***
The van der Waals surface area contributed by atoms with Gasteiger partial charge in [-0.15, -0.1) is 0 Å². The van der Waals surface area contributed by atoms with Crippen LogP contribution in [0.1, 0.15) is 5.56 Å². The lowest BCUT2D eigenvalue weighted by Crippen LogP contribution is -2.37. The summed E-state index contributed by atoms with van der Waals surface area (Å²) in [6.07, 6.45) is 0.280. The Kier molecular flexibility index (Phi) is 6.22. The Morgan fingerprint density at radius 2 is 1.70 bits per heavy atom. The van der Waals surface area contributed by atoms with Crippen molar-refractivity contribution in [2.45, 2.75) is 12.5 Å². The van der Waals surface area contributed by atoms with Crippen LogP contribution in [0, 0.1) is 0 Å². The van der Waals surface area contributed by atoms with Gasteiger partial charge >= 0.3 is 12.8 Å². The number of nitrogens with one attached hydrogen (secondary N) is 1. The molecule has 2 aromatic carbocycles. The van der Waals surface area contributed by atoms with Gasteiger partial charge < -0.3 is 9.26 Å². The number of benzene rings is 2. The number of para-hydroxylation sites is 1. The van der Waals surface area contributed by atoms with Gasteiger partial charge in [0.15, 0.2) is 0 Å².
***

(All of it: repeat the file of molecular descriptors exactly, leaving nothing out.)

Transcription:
The van der Waals surface area contributed by atoms with Gasteiger partial charge in [-0.15, -0.1) is 0 Å². The van der Waals surface area contributed by atoms with Crippen LogP contribution in [0.1, 0.15) is 5.56 Å². The lowest BCUT2D eigenvalue weighted by Crippen LogP contribution is -2.37. The summed E-state index contributed by atoms with van der Waals surface area (Å²) in [6.07, 6.45) is 0.280. The Kier molecular flexibility index (Phi) is 6.22. The Morgan fingerprint density at radius 2 is 1.70 bits per heavy atom. The van der Waals surface area contributed by atoms with Crippen molar-refractivity contribution in [2.45, 2.75) is 12.5 Å². The van der Waals surface area contributed by atoms with Crippen LogP contribution in [0, 0.1) is 0 Å². The van der Waals surface area contributed by atoms with Gasteiger partial charge >= 0.3 is 12.8 Å². The number of nitrogens with one attached hydrogen (secondary N) is 1. The molecule has 2 aromatic carbocycles. The van der Waals surface area contributed by atoms with Gasteiger partial charge < -0.3 is 9.26 Å². The number of benzene rings is 2. The number of para-hydroxylation sites is 1. The van der Waals surface area contributed by atoms with Gasteiger partial charge in [0.15, 0.2) is 0 Å².